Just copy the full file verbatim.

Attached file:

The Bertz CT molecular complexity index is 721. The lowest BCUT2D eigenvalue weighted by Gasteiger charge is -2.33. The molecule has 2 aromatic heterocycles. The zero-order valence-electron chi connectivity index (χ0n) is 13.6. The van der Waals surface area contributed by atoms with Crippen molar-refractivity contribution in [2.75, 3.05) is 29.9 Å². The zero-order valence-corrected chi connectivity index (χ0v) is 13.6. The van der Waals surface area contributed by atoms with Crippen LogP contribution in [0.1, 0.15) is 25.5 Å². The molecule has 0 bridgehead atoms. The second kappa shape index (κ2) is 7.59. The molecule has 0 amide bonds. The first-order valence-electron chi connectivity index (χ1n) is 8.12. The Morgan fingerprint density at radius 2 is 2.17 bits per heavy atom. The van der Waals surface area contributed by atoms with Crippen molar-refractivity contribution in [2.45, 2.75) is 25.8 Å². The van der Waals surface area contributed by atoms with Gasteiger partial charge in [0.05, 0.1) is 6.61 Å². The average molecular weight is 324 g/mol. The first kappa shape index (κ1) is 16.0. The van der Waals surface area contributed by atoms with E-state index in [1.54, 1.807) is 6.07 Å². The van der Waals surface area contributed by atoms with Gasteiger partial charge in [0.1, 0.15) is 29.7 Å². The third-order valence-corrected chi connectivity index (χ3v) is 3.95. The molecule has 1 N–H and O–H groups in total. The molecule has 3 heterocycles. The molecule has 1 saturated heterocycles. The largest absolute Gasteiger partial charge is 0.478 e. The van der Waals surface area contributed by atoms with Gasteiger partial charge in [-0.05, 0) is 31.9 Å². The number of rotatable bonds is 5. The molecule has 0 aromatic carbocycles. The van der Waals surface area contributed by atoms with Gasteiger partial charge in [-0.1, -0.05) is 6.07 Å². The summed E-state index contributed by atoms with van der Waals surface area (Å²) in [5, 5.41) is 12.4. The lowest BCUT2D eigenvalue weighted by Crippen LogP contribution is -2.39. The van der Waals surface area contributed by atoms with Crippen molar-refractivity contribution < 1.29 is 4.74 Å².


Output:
The Bertz CT molecular complexity index is 721. The lowest BCUT2D eigenvalue weighted by Gasteiger charge is -2.33. The molecule has 2 aromatic heterocycles. The zero-order valence-electron chi connectivity index (χ0n) is 13.6. The van der Waals surface area contributed by atoms with Crippen molar-refractivity contribution in [2.75, 3.05) is 29.9 Å². The zero-order valence-corrected chi connectivity index (χ0v) is 13.6. The van der Waals surface area contributed by atoms with Crippen LogP contribution in [0.1, 0.15) is 25.5 Å². The molecule has 0 bridgehead atoms. The second kappa shape index (κ2) is 7.59. The molecule has 0 amide bonds. The first-order valence-electron chi connectivity index (χ1n) is 8.12. The Morgan fingerprint density at radius 2 is 2.17 bits per heavy atom. The van der Waals surface area contributed by atoms with Crippen molar-refractivity contribution in [2.45, 2.75) is 25.8 Å². The van der Waals surface area contributed by atoms with Gasteiger partial charge in [0.05, 0.1) is 6.61 Å². The average molecular weight is 324 g/mol. The first kappa shape index (κ1) is 16.0. The van der Waals surface area contributed by atoms with E-state index in [1.54, 1.807) is 6.07 Å². The van der Waals surface area contributed by atoms with Gasteiger partial charge in [0.1, 0.15) is 29.7 Å². The third-order valence-corrected chi connectivity index (χ3v) is 3.95. The molecule has 1 N–H and O–H groups in total. The molecule has 3 heterocycles. The molecule has 1 saturated heterocycles. The largest absolute Gasteiger partial charge is 0.478 e. The van der Waals surface area contributed by atoms with Gasteiger partial charge in [-0.05, 0) is 31.9 Å². The number of rotatable bonds is 5. The molecule has 0 aromatic carbocycles. The van der Waals surface area contributed by atoms with Gasteiger partial charge in [-0.1, -0.05) is 6.07 Å². The summed E-state index contributed by atoms with van der Waals surface area (Å²) in [5, 5.41) is 12.4. The lowest BCUT2D eigenvalue weighted by Crippen LogP contribution is -2.39. The van der Waals surface area contributed by atoms with Crippen molar-refractivity contribution < 1.29 is 4.74 Å².